By Manzar Imam
With Assam going to the first phase of polls on 4th April 2016, public mood seems to bring a dramatic political change in the crucial northeastern state. And, Bharatiya Janata Party, though trying hard to woo voters by its own strategic yardstick, seems nowhere to gain much from the ethnically diverse waters of the tea state.
Due to anti-incumbency combined with sporadic outbursts of violence in parts of Assam in past few years, the Tarun Gogoi-led Congress government lost much of its charm and is now failing to recreate a formidable image especially among its Muslim voters who feel betrayed by the government’s mishandling of the crises in Kokrajhar and elsewhere where some minority groups were at the receiving end. And, minority vote is a key in Assam.
Perfume baron Badruddun Ajmal’s All India United Democratic Front (AIUDF) thus stands a better chance to appeal to the masses and gain their vote. That Ajmal has fielded candidates from across the religious and ethnic spectrum makes it further appealing. The same Chief Minister who had earlier tried to ignore Ajmal with “Who is Ajmal?” is now seen as the most “worried man”.
Prime Minister Narendra Modi’s effort to reach out to voters does not seem to have impressed the ethnically diverse people of Assam. BJP’s chief ministerial candidate Sarbananda Sonowal has a strange bed fellow in Himanta Biswas Sarma, temporary arrangements look convenient though.
Against this backdrop, will fortunes of the AIUDF allying with Rashtriya Janata Dal and Janata Dal (United) smile or frown, will be highly interesting to see. Whether the Bihar story is repeated in Assam or the ruling party improves there or the BJP turns out a big gainer, the outcome will set the tone of politics in other poll-bound states.
Having entered a second tenure after a full tenure at the Centre as Member of Parliament from Dhubri, Ajmal is now a seasoned politician who knows how to play his cards and use adverse situations for political advantage.
As for the reports doing rounds that BJP will make greater inroads in areas where Hindu vote is a big factor, the people this correspondent talked to, pooh-poohed them as “election gimmicks” aimed at diverting people’s attention. However, with BJP targeting the Hindu votes, Ajmal needs to keep issues of his core voters at the front of his campaign, says a Delhi-based central government officer from Assam. As for Ajmal’s secular credentials, he maintains that the voting behavior of people shows that secularism does not get votes. Once you have won, you can call yourself secular though, as most parties do, he argues.
The rise of any regional political party is a response to the decade’s long practice of undelivered promises. In the case of Assam, issues like identity, land, base and aspiration for development and employment hold great importance. Other issues could not be ruled out though. But the premise that such small parties as “the AIUDF would only strengthen communal politics as the BJP is trying to send out the message in its efforts to bank on sections of voters, does not hold water,” says an AIUDF worker.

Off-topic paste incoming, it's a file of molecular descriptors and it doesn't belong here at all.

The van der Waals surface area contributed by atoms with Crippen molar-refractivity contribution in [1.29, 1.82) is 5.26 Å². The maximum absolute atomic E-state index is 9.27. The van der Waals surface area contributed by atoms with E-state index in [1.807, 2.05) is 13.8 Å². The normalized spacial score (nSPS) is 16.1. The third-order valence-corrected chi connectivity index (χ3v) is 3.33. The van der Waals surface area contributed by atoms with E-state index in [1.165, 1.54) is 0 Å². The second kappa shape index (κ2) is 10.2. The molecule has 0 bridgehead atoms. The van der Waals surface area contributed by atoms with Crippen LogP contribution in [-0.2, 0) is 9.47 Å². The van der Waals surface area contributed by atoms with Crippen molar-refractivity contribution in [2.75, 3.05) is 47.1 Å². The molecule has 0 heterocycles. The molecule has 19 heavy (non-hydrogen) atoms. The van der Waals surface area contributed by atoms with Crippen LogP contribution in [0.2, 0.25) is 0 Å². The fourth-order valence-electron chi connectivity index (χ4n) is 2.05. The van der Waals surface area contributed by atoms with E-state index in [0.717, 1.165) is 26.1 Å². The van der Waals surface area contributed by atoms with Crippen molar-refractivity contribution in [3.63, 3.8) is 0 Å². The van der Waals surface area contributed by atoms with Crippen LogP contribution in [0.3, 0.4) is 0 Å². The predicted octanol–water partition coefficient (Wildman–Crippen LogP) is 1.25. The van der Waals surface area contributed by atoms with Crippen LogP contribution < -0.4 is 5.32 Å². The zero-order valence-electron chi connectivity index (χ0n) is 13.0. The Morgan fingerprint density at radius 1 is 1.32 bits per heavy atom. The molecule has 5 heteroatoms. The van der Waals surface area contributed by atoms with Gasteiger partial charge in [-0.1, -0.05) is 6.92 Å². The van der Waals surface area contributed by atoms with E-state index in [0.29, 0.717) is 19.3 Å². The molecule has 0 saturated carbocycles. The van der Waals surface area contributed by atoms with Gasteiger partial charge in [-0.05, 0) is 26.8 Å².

With different narratives, a trilateral fight is bound to confuse voters, but if the AIUDF succeeds in keeping its voters intact and reaching out to new constituencies with more vigour, the results can bring a paradigm shift in Assam’s politics and a brighter picture for AIUDF which has so far been only making greater gains in every election.
When the party was formed in 2005 and it fought its first State elections in 2006, it got 10 seats. The next Assembly election came up with double increase in the number of seats it won. In the 2009 General Election the party chief Badruddin Ajmal won from the Dhubri Parliamentary Constituency. That set the tone for both the 2010 Assembly election and 2014 General Election in which Ajmal not only retained his seat but two more of his party candidates succeeded in reaching the Parliament.
If development rhetoric could be the reason for a devastating blow to the National Democratic Alliance in Bihar, decades of poor rule coupled with streaks of violence could trigger a similar change in the political waters of Assam. But so far, nothing can be said with certainty and results only would tell it which way the wind blows.
AIUDF is now a big party in the state with two terms experience both in the Assembly and in the Parliament. Columnist Sanjoy Hazarika has rightly observed that Assam’s ethnic, political, economic and religious diversity and complexity makes it a hard election. What is clear, however, is that the three-time incumbent Congress, despite its tough talk, is on the backfoot. “And AIUDF is emerging as a crucial player.”
Whether the Congress looses or the BJP gains, one thing is clear. If the AIUDF’s calculation, election strategy and it winning spree continue, Ajmal is set to become an undeniable king-maker in the offing in the politically significant northeastern state of Assam.
[Manzar Imam is Executive Editor of India’s First Online Muslim Newspaper “IndianMuslimObserver.com”. He can be contacted at firstname.lastname@example.org]